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Glitch removal

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Title: Glitch removal  
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Subject: Software bugs, Computer errors, Glitch, Digital electronics, CPU power dissipation
Collection: Computer Errors, Digital Electronics, Electronics Optimization, Energy Conservation, Software Bugs
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Glitch removal

a and b are input to OR gate with output x. x and c are input to AND gate with output y

Glitch removal is the elimination of glitches—unnecessary signal transitions without functionality—from electronic circuits. Power dissipation of a gate occurs in two ways: Static power dissipation and Dynamic power dissipation. Glitch power comes under dynamic dissipation in the circuit and is directly proportional to switching activity. Glitch power dissipation is 20%-70% of total power dissipation and hence glitching should be eliminated for low power design.

Switching activity occurs due to Signal transitions which are of two types: functional transition and a glitch. Switching power dissipation is directly proportional to the switching activity (α), load capacitance (C), Supply voltage (V), and clock frequency (f) as:

  • P = α.C.V².f

Switching activity means transition to different levels. Glitches are dependent on signal transitions and more glitches results in higher power dissipation. As per above equation switching power dissipation can be controlled by controlling switching activity (α), voltage scaling etc.

Contents

  • Glitch reduction techniques 1
    • Reducing switching activity 1.1
    • Gate freezing 1.2
    • Hazard filtering and balanced path delay 1.3
    • Gate sizing 1.4
    • Multiple threshold transistor 1.5
  • See also 2
  • References 3
  • External links 4

Glitch reduction techniques

Reducing switching activity

As discussed, more transition results in more glitches and hence more power dissipation. To minimize glitch occurrence, switching activity should be minimized. For example, in the design of 4 bit counter if gray code is used instead of binary code then switching activity is reduced by a great extent. As counting from 0000 to 0101, a usual binary counter takes 5 transitions whereas gray code implemented counter takes only 2 transitions and hence switching activity is reduced.

Transition in Binary counter
Transition in gray code counter

Gate freezing

Gate freezing minimizes power dissipation by eliminating glitching. It relies on the availability of modified standard library cells such as the so-called F-Gate. This method consists of transforming high glitch gates into modified devices which filter out the glitches when a control signal is applied. When the control signal is high, the F-Gate operates as normal but when the control signal is low, the gate output is disconnected from the ground. As a result it can never be discharged to logic 0 and glitches are prevented.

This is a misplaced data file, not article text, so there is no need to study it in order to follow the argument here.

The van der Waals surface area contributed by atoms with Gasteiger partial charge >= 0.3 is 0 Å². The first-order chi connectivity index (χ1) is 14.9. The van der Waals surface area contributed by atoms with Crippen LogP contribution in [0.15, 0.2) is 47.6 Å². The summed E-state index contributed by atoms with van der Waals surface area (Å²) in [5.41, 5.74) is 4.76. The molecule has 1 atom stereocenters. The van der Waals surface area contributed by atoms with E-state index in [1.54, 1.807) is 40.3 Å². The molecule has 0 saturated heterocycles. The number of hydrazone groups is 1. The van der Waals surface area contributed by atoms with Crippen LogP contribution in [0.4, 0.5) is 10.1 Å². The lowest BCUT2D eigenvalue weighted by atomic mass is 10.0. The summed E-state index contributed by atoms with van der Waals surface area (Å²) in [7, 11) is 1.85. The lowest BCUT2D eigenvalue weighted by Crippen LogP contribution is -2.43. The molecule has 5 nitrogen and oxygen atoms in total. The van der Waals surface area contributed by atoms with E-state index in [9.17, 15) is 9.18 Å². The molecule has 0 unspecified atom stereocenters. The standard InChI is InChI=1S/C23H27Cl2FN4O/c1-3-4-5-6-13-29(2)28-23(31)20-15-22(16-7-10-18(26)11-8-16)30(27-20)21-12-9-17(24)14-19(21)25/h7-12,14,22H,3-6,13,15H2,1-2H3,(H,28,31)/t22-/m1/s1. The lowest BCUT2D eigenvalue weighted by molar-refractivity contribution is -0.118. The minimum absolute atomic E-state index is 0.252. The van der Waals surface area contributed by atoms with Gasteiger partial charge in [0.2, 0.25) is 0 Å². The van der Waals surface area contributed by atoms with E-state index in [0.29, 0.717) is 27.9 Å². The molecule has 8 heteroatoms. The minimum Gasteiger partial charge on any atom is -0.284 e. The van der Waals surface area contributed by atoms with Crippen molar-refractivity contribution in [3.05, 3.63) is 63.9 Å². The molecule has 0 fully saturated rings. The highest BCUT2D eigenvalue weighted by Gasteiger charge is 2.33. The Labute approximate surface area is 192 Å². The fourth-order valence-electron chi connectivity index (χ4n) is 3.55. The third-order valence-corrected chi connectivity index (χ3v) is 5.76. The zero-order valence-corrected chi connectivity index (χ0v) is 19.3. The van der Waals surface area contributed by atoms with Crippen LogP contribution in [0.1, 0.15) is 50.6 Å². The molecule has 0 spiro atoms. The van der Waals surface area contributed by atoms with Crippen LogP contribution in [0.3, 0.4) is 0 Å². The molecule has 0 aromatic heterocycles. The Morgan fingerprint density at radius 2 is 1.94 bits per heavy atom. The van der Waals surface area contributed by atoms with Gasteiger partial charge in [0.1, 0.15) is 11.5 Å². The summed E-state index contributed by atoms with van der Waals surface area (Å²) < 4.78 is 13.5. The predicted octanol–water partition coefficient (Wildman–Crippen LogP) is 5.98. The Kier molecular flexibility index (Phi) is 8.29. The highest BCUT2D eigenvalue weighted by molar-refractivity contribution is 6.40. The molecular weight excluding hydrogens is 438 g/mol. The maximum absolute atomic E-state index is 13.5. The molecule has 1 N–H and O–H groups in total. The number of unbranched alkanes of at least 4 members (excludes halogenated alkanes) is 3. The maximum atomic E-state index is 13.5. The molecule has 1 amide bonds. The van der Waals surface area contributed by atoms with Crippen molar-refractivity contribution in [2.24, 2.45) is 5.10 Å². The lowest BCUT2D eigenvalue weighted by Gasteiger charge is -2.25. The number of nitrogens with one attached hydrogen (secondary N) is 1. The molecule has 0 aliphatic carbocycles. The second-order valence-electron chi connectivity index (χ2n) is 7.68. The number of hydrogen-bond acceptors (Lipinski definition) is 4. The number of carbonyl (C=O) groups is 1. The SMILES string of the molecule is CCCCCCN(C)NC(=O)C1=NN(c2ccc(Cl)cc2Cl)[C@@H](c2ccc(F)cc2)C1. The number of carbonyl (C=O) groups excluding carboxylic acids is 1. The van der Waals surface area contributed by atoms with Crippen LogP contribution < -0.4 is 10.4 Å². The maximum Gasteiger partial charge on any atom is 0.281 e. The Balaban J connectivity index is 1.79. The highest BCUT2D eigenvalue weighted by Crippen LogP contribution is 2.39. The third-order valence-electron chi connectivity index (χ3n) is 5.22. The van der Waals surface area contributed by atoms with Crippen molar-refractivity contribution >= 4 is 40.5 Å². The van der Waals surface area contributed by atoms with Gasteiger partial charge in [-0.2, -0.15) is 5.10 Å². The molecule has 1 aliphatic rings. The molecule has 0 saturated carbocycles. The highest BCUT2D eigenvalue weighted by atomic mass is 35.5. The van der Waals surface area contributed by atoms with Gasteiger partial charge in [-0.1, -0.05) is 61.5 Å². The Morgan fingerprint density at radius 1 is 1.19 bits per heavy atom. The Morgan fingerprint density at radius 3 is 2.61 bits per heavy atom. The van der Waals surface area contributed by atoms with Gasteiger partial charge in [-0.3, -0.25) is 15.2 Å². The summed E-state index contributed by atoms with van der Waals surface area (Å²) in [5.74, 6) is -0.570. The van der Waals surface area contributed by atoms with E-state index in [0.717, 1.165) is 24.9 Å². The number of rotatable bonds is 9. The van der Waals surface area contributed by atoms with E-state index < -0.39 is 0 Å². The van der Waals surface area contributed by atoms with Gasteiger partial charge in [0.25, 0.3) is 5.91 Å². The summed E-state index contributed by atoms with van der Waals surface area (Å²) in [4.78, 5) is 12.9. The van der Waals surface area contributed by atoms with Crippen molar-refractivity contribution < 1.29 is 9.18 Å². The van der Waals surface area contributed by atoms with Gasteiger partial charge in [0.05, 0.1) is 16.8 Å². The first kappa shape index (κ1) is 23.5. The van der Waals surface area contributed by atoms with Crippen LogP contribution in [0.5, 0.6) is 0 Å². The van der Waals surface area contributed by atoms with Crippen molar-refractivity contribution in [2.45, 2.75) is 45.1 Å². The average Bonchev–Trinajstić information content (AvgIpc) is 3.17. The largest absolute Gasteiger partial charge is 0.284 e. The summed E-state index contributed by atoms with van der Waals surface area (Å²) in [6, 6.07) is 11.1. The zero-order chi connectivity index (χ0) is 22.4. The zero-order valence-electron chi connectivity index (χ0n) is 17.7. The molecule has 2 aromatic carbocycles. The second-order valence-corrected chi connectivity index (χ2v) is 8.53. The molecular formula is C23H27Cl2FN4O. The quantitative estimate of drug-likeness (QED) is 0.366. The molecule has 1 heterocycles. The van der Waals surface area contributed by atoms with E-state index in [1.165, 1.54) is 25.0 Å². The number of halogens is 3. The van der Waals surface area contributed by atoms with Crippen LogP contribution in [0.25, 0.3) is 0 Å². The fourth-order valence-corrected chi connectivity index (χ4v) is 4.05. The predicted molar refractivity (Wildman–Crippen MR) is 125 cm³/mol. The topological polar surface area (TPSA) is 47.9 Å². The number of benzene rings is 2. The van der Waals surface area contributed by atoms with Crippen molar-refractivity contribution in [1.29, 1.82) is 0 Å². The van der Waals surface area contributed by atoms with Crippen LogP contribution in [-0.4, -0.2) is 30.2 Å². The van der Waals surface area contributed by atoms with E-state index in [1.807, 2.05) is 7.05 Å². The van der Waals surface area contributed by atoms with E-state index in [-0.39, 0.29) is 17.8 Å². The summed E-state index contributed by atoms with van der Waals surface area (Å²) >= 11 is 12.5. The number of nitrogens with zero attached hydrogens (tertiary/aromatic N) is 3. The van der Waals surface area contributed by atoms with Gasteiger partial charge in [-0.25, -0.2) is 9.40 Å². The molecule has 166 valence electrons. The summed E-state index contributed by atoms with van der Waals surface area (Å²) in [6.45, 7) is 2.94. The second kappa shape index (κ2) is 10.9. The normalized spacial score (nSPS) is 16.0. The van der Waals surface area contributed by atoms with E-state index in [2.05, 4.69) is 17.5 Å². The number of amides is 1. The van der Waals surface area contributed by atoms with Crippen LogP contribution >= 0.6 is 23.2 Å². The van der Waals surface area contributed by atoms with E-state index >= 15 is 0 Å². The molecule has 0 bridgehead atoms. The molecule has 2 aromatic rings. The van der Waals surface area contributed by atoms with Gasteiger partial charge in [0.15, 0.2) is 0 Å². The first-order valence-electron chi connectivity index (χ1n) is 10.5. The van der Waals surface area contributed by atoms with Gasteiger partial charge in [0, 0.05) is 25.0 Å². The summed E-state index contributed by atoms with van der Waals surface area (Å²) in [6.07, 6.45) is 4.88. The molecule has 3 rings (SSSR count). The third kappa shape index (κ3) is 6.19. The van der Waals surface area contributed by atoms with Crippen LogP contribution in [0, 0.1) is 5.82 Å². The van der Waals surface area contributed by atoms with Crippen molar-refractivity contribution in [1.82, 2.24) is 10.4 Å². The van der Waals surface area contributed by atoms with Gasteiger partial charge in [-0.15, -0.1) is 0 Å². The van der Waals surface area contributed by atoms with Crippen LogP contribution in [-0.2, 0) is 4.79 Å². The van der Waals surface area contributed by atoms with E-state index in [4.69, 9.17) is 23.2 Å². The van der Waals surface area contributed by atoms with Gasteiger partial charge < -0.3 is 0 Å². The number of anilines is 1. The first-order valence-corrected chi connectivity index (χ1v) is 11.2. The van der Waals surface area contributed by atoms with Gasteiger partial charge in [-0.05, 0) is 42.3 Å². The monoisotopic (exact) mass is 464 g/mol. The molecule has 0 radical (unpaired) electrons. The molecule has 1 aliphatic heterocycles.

Hazard filtering and balanced path delay

Balanced path delay technique

Hazards in digital circuits are unnecessary transitions due to varying path delays in the circuit. Balanced path delay techniques can be used for resolving differing path delays. To make path delays equal, buffer insertion is done on the faster paths. Balanced path delay will avoid glitches in the output.

Hazard filtering is another way to remove glitching. In hazard filtering gate propagation delays are adjusted. This results in balancing all path delays at the output.

Hazard filtering is preferred over path balancing as path balancing consumes more power due to the insertion of additional buffers.

Gate sizing

Gate upsizing and gate downsizing techniques are used for path balancing. A gate is replaced by a logically equivalent but differently-sized cell so that delay of the gate is changed. Because increasing the gate size also increases power dissipation, gate-upsizing is only used when power saved by glitch removal is more than the power dissipation due to the increase in size. Gate sizing affects glitching transitions but does not affect the functional transition.

Multiple threshold transistor

The delay of a gate is a function of its threshold voltage. Non critical paths are selected and threshold voltage of the gates in these paths is increased. This results in balanced propagation delay along different paths converging at the receiving gate. Performance is maintained since it is determined by the time required by the critical path. A higher threshold voltage also reduces the leakage current of a path.

See also

References

  1. Hyungoo Lee, Hakgun Shin, Juho Kim, "Glitch Elimination by Gate Freezing, Gate Sizing and Buffer Insertion for Low Power Optimization Circuit" IEEE Transactions 2126-2131. doi: 10.1109/IECON.2004.1432125
  2. Olivier Coudert, Gate Sizing for Constrained Delay/Power/Area Optimization, IEEE TRANSACTIONS ON VERY LARGE SCALE INTEGRATION (VLSI) SYSTEMS, VOL. XX, NO. Y, SEPTEMBER 1997. DOI: 10.1109/92.645073
  3. Sachin S. Sapatnekar, Weitong Chuang, Power-Delay Optimizations in Gate Sizing. http://www.ece.umn.edu/~sachin/jnl/todaes00wc.pdf
  4. Warren Shum and Jason H. Anderson, “FPGA Glitch Power Analysis and Reduction”, International Symposium on Low power electronics and design (ISLPED) 2011, page no. 27-32.
  5. Zhanping Chen, Liqiong Wei, Kaushik Roy, REDUCING GLITCHING AND LEAKAGE POWER IN LOW VOLTAGE CMOS CIRCUITS, March 1997, Purdue University School of Electrical and Computer Engineering. http://docs.lib.purdue.edu/cgi/viewcontent.cgi?article=1084&context=ecetr

External links

  • Patent US6356101 B1: Glitch Removal Circuitary, 12 Mar 2002, http://www.google.co.in/patents/US6356101.
  • https://learn.digilentinc.com/Documents/277
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